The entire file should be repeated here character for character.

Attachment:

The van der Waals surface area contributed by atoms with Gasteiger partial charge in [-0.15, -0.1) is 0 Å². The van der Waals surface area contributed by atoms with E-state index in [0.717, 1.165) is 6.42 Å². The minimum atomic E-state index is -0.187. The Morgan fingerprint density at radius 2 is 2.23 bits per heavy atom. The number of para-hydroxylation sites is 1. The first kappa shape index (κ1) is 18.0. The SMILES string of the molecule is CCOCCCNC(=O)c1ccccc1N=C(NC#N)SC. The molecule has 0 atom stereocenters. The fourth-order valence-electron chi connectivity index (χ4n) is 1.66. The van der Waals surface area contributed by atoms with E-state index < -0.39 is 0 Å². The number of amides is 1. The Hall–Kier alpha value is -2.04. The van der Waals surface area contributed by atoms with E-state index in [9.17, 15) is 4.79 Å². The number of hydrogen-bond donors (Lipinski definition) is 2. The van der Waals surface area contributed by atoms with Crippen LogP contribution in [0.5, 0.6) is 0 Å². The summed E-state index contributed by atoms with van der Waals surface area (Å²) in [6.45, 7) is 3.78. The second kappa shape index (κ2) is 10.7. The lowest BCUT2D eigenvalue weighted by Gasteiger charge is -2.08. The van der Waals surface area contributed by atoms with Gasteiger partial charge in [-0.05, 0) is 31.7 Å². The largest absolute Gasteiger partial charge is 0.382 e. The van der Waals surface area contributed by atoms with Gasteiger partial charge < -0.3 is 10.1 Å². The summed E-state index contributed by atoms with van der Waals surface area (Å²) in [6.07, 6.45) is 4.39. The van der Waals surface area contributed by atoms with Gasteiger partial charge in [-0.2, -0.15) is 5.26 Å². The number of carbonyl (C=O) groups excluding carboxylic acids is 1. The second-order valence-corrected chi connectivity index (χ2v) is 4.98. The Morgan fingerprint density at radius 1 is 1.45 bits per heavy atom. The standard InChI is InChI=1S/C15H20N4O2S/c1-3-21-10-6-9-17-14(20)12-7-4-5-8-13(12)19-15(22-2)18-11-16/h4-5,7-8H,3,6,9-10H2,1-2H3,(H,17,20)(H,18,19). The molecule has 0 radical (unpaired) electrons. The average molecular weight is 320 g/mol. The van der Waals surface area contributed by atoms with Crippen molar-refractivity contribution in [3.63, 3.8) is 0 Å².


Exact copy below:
The van der Waals surface area contributed by atoms with Gasteiger partial charge in [-0.15, -0.1) is 0 Å². The van der Waals surface area contributed by atoms with E-state index in [0.717, 1.165) is 6.42 Å². The minimum atomic E-state index is -0.187. The Morgan fingerprint density at radius 2 is 2.23 bits per heavy atom. The number of para-hydroxylation sites is 1. The first kappa shape index (κ1) is 18.0. The SMILES string of the molecule is CCOCCCNC(=O)c1ccccc1N=C(NC#N)SC. The molecule has 0 atom stereocenters. The fourth-order valence-electron chi connectivity index (χ4n) is 1.66. The van der Waals surface area contributed by atoms with E-state index < -0.39 is 0 Å². The number of amides is 1. The Hall–Kier alpha value is -2.04. The van der Waals surface area contributed by atoms with E-state index in [9.17, 15) is 4.79 Å². The number of hydrogen-bond donors (Lipinski definition) is 2. The van der Waals surface area contributed by atoms with Crippen LogP contribution in [0.5, 0.6) is 0 Å². The summed E-state index contributed by atoms with van der Waals surface area (Å²) in [6.45, 7) is 3.78. The second kappa shape index (κ2) is 10.7. The lowest BCUT2D eigenvalue weighted by Gasteiger charge is -2.08. The van der Waals surface area contributed by atoms with Gasteiger partial charge in [-0.05, 0) is 31.7 Å². The largest absolute Gasteiger partial charge is 0.382 e. The van der Waals surface area contributed by atoms with Gasteiger partial charge < -0.3 is 10.1 Å². The summed E-state index contributed by atoms with van der Waals surface area (Å²) in [6.07, 6.45) is 4.39. The van der Waals surface area contributed by atoms with Gasteiger partial charge in [-0.2, -0.15) is 5.26 Å². The number of carbonyl (C=O) groups excluding carboxylic acids is 1. The second-order valence-corrected chi connectivity index (χ2v) is 4.98. The Morgan fingerprint density at radius 1 is 1.45 bits per heavy atom. The standard InChI is InChI=1S/C15H20N4O2S/c1-3-21-10-6-9-17-14(20)12-7-4-5-8-13(12)19-15(22-2)18-11-16/h4-5,7-8H,3,6,9-10H2,1-2H3,(H,17,20)(H,18,19). The molecule has 0 radical (unpaired) electrons. The average molecular weight is 320 g/mol. The van der Waals surface area contributed by atoms with Crippen molar-refractivity contribution in [3.63, 3.8) is 0 Å².